Newspaper Column Appearing
"The Spirit of Democracy"
Friday 21 August 1981
HENTHORNE - Mrs. Eurla Brazdovic of 1732 E. Gonzales Road, Oxnard, CA 93030 tells me she purchased an old ledger book which belonged to Dr. Nimrod Henthorn and she has sent me the following information which she found in that ledger. On a separate sheet tucked in the book was a page headed GENEALOGY OF JAMES HENTHORN - "About 1798-99 James Henthorn settled at the mouth of Sunfish Creek. He moved from the old fort on Wheeling Creek. His sons were James, John, Henry, William and Adam, and his daughters were Ann and Mary. He made improvements where Clarington now stands. Adam Henthorn, son of James, married Susanna, and their children were: Dr. Nimrod Henthorn, Adam Henthorn, and William Henthorn." There is no documentation for these statements. I have written about the early settler, James Henthorn, before in these columns, and have found that documented evidence on him is difficult to come by.
The information in this ledger goes on, "Dr. Nimrod E. Henthorn married Nancy G. Durkee (Dierkes) - Nimrod was born Mar. 9, 1810 and died Mar. 1, 1879, and Nancy G. was born Apr. 4, 1817, and died Oct. 15, 1892. Their children were John Wesley Henthorn - b. Sept. 20, 1840 - d. April 1896; Deming O'Connor Henthorn - b. Apr. 23, 1845 - d. Mar. 9, 1911; Adam Henthorn; Richard Henthorn; George Henthorn; Nimrod Henthorn, Jr.; Matilda Henthorn; and Charles Henthorn. No dates were given for these last children.
Another page was entitled Buckhill School, written by Dr. Nimrod E. Henthorn. "In Monroe Co. four miles south of Clarington and two miles above Baresville, in the valley of the beautiful Ohio River, there is a large tract of land known as Buckhill Bottom. The inhabitants are principaly (sic) wealthy Germans. At or near the center of this beautiful bottom there is a school house erected for the education of the youth of the district. During the winter of 1858 or 1859, the school was under the charge of Miss Marina Patton, a lady of talent and a classical education." (probably now the site of the Aluminum plant)
Another yellowed sheet of paper, dated Sept. 1902 indicates that John Litman worked out road tax in favor of J.E. Bare in the amount of $2.17 and $3.50 - signed J.F. Thonen, Supt.
Old record books such as this are difficult to come by, and anyone having such a bit of nostalgic Monroe Co. memorabilia should certainly take some steps to preserve it for later generations. I believe the Monroe Co., Historical Society is a willing depository for materials of this type.
I recently heard from a Enid Harris Ostertag of 3005 Charles St., St. Joseph, Mo. 64501, who is a descended from Lemuel Rucker, a Monroe Co. Rev. soldier. She would like to hear from others of this family, maybe by pooling information, they can fill a few gaps in this family's history. When I researched Monroe Co., records, I found evidence of an Ephraim Rucker, who shows up in 1840 and prior years, but not in the 1850 census. I assumed he was a brother of the Rev. soldier Lemuel.
Now John Ogden of Arlington, VA. has sent me a photo-copy of pages 64 and 65 of a book he found (probably in the DAR Library). "RUCKER KINSMEN - A Colonial Va. Family" by Eva C.R. Davidson, 1924, printed by Kueffel & Esser Co., Arlington, Va. These pages give the family of James Rucker and Margaret Elzaphan. This James appears to have been the son of Peter Rucker whose estate was settled in 1752 - Deed Book 1, Page 400, 21 Feb. 1752 - Culpeper, Va. James served as Colonel in the Rev. too, in 1777, at which time he was about 65 years of age. James and Margaret had six sons to serve in the Rev.: i.e., James Jr.; Augustine; John; Lemuel; Samuel; E. Elzaphan; Ambrose; Reuben; and Wyatt or Waite. [Note: Mrs. Fedorchak seems to list nine sons after stating there were nine.] They also had three daughters: Margaret, Mary, Mildred, and one whose name was unknown to the compiler of this book. This source indicates that Lemuel came to Ohio and was married to Ann Booten - he is buried on the Hefr farm near Lewisville.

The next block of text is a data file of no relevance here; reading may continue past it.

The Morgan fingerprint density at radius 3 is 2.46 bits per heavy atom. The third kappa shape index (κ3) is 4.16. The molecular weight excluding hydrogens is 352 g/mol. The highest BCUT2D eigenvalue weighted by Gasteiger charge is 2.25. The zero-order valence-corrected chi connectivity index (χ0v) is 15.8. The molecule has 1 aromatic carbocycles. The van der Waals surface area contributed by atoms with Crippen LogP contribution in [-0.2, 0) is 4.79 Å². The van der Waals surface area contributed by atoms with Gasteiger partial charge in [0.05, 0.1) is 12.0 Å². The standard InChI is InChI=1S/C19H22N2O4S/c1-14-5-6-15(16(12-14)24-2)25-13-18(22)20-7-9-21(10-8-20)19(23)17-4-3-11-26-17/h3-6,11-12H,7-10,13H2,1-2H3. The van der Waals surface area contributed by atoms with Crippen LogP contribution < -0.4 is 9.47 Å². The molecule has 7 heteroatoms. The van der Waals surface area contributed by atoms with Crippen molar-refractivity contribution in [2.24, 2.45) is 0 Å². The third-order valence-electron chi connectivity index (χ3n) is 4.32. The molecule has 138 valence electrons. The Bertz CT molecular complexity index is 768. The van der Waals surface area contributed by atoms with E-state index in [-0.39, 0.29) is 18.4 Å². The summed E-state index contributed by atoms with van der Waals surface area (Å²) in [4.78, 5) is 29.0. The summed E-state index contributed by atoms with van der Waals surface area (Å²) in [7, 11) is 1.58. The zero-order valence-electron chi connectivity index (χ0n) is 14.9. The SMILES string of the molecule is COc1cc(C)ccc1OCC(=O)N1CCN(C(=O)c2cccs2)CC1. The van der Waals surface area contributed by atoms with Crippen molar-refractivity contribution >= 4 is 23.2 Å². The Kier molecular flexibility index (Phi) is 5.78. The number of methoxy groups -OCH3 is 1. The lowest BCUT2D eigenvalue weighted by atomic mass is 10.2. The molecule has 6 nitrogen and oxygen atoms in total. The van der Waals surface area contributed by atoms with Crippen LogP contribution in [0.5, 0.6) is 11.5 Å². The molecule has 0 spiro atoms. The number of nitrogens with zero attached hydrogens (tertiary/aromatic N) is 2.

Lemuel's pension application shows that his father, James, also served in the War.
E. Elzaphan is probably the Ephraim for whom I found records in Monroe Co. (see my books, MONROE CO. OHIO RECORDS). According to this book, E. Elzaphan went to Ohio in 1817 with his brother, Lemuel. He died in Kentucky, and reference is given to the 1840 census of Ky. Carver Co. where he is shown under the name Elzaphan and living with a son, Elzaphan. (Since only heads of families are shown - I don't know how this source could say that both men living in the same family would be named - but any interested researcher could check that clue out for himself.) At any rate, that explains why I could never find out what happened to the Ephraim who was in Monroe Co early records, he probably went to Ky. and can be found under his other name, Elzaphan, which was his mother's maiden name. This source also shows that Ambrose, son of James, Sr. was a Captain in the Rev., born Culpeper, Va, Sept. 7, 1855 - deputy sheriff in Green-up Co. Ky. 1806-1809, in Ohio by 1812, and died in Ohio. This source did not know his wives names, but they are given in my account of this family - see MONROE CO. OHIO RECORDS.
Reuben is supposed to have died in Ohio too, but I never found any records for him in Monroe Co. The other son, Wyatt, is supposed to be in the 1st census for Ky.
The History of Maysville, Ky., by Glenn G. Clift, 1936 is supposed to contain information on Lemuel's brother, John.
Note: Typed, by Richard E. Henthorn, from the article by Mrs. Fedorchak that was published in, Family Research in Monroe County, Ohio, Volume V. Some commas, semi-colons, and paragraph breaks were added by Mr. Henthorn to improve readability.